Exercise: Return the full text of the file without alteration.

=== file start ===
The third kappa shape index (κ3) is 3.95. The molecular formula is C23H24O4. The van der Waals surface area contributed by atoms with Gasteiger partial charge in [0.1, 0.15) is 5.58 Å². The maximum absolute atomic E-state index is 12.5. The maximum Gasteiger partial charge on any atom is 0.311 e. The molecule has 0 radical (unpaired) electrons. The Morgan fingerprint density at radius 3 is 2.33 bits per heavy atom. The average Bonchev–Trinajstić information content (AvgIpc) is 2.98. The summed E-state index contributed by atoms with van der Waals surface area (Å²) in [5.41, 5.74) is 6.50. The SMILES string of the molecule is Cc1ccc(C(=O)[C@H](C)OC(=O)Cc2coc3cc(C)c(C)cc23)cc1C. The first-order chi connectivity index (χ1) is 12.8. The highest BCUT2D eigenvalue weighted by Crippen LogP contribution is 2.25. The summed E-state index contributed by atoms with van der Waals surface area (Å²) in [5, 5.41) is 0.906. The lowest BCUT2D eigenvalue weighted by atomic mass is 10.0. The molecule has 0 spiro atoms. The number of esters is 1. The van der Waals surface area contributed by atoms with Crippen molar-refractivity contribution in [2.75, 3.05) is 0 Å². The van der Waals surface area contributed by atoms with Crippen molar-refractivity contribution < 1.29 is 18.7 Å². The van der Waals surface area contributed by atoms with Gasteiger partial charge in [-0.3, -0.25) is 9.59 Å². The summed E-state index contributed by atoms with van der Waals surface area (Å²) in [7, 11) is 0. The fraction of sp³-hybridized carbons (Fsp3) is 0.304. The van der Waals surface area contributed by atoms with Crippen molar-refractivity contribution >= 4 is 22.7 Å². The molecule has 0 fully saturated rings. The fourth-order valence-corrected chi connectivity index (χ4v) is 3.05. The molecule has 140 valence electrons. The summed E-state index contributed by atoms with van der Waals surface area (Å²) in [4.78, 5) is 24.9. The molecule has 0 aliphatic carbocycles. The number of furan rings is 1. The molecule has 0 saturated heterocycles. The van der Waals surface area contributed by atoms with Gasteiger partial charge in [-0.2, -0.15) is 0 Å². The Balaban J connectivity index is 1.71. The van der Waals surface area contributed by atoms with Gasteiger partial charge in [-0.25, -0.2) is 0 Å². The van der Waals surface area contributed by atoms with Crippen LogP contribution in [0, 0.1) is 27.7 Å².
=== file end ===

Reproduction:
The third kappa shape index (κ3) is 3.95. The molecular formula is C23H24O4. The van der Waals surface area contributed by atoms with Gasteiger partial charge in [0.1, 0.15) is 5.58 Å². The maximum absolute atomic E-state index is 12.5. The maximum Gasteiger partial charge on any atom is 0.311 e. The molecule has 0 radical (unpaired) electrons. The Morgan fingerprint density at radius 3 is 2.33 bits per heavy atom. The average Bonchev–Trinajstić information content (AvgIpc) is 2.98. The summed E-state index contributed by atoms with van der Waals surface area (Å²) in [5.41, 5.74) is 6.50. The SMILES string of the molecule is Cc1ccc(C(=O)[C@H](C)OC(=O)Cc2coc3cc(C)c(C)cc23)cc1C. The first-order chi connectivity index (χ1) is 12.8. The highest BCUT2D eigenvalue weighted by Crippen LogP contribution is 2.25. The summed E-state index contributed by atoms with van der Waals surface area (Å²) in [5, 5.41) is 0.906. The lowest BCUT2D eigenvalue weighted by atomic mass is 10.0. The molecule has 0 spiro atoms. The number of esters is 1. The van der Waals surface area contributed by atoms with Crippen molar-refractivity contribution in [2.75, 3.05) is 0 Å². The van der Waals surface area contributed by atoms with Crippen molar-refractivity contribution < 1.29 is 18.7 Å². The van der Waals surface area contributed by atoms with Gasteiger partial charge in [-0.3, -0.25) is 9.59 Å². The summed E-state index contributed by atoms with van der Waals surface area (Å²) in [7, 11) is 0. The fraction of sp³-hybridized carbons (Fsp3) is 0.304. The van der Waals surface area contributed by atoms with Crippen molar-refractivity contribution >= 4 is 22.7 Å². The molecule has 0 fully saturated rings. The fourth-order valence-corrected chi connectivity index (χ4v) is 3.05. The molecule has 140 valence electrons. The summed E-state index contributed by atoms with van der Waals surface area (Å²) in [4.78, 5) is 24.9. The molecule has 0 aliphatic carbocycles. The number of furan rings is 1. The molecule has 0 saturated heterocycles. The van der Waals surface area contributed by atoms with Gasteiger partial charge in [-0.2, -0.15) is 0 Å². The Balaban J connectivity index is 1.71. The van der Waals surface area contributed by atoms with Gasteiger partial charge in [-0.25, -0.2) is 0 Å². The van der Waals surface area contributed by atoms with Crippen LogP contribution in [0, 0.1) is 27.7 Å².